Kenya’s economy is expected to expand by 6.1 percent in 2019 up from 6.0 percent in 2018.
The International Monetary Fund (IMF) has however warned that this growth is under threat due to high debt levels and inflationary pressures.
In its regional economic outlook report, the fund is advising the Kenyan government to lower its appetite for debts, by expanding the tax base and reduce the tax deficit to below 7 percent of GDP in the current financial year.
IMF says the 6.1 percent economic growth is facing severe internal and external shocks which the government needs to address fast.
On the external front, rising fuel prices that has peaked to above 80 dollars a barrel, is likely to trigger another round of fuel price increase adjustment in Kenya.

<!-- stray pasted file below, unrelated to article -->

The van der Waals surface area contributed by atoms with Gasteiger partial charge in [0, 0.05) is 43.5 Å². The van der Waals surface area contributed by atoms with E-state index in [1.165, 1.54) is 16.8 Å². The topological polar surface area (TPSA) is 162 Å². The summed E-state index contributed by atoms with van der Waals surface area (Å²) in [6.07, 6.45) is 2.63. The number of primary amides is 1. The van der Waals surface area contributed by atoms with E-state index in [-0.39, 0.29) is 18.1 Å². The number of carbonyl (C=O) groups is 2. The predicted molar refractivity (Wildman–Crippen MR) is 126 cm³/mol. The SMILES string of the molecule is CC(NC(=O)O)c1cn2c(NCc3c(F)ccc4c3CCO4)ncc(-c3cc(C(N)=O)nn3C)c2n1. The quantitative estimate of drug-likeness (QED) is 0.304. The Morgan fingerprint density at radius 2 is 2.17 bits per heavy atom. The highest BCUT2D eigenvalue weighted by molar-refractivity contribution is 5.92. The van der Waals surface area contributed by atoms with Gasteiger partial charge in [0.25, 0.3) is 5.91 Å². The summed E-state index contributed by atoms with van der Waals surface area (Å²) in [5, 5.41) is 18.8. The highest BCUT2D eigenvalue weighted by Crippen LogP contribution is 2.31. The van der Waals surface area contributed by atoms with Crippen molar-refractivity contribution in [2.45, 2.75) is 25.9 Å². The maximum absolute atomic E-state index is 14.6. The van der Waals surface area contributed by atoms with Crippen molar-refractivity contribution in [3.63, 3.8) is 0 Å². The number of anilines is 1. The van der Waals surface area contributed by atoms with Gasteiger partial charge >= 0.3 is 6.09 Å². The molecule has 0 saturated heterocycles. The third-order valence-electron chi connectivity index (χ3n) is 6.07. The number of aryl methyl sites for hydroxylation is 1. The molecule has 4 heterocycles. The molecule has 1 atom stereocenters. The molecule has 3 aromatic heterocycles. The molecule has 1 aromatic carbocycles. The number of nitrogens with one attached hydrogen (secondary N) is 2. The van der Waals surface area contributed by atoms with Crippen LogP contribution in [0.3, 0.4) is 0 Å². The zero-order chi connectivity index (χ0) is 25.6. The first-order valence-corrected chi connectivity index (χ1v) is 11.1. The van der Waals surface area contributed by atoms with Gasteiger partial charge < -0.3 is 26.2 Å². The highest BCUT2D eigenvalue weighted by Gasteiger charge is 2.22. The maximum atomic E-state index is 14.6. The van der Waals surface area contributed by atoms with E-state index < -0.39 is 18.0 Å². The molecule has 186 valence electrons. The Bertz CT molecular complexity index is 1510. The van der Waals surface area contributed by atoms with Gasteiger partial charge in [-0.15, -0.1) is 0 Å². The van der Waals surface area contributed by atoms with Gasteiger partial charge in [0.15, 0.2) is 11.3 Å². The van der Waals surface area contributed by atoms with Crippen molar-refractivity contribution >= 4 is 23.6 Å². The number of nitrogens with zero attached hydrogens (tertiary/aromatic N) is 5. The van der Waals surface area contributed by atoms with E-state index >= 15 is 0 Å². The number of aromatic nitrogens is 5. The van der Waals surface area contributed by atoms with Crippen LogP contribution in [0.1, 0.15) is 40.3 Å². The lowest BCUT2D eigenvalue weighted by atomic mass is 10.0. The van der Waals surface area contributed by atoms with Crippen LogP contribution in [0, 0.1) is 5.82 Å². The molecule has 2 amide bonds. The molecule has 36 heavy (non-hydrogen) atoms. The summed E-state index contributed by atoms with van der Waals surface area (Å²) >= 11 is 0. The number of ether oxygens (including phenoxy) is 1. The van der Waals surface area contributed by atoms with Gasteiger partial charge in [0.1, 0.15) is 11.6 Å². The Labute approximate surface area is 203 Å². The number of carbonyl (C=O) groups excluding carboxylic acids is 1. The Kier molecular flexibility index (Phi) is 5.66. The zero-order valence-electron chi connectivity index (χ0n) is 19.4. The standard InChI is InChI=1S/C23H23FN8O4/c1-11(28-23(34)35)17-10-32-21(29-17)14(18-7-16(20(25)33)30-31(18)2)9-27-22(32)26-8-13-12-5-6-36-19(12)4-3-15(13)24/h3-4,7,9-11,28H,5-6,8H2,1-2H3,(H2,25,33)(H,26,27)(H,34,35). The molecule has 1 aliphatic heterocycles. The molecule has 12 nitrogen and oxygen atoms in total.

Already the country is reeling from the re-introduction of value added tax on fuel which came into force last month.
The IMF quarterly regional economic report warns that Kenya should brace for higher consumer prices fuelled by adverse weather and an increase in fuel prices.
The fund is projecting that Consumer Price Index will rise 5.0 in 2018 to 5.6 in 2019.
Economic growth will also peak from 6.0 this year to 6.1 percent in 2019.
However, this growth is facing various challenges like current account deficit and high debt which currently stands 56.1 percent of GDP.
IMF has further downgraded the global growth from 3.9 percent in 2018 and 2019 to 3.7 percent.
Growth in Sub-Saharan African is expected to increase from 2.7 percent in 2017 to 3.1 percent in 2018, reflecting domestic policy adjustments and a supportive external environment, including continued steady growth in the global economy, higher commodity prices, and accommodative external financing conditions IMF has said.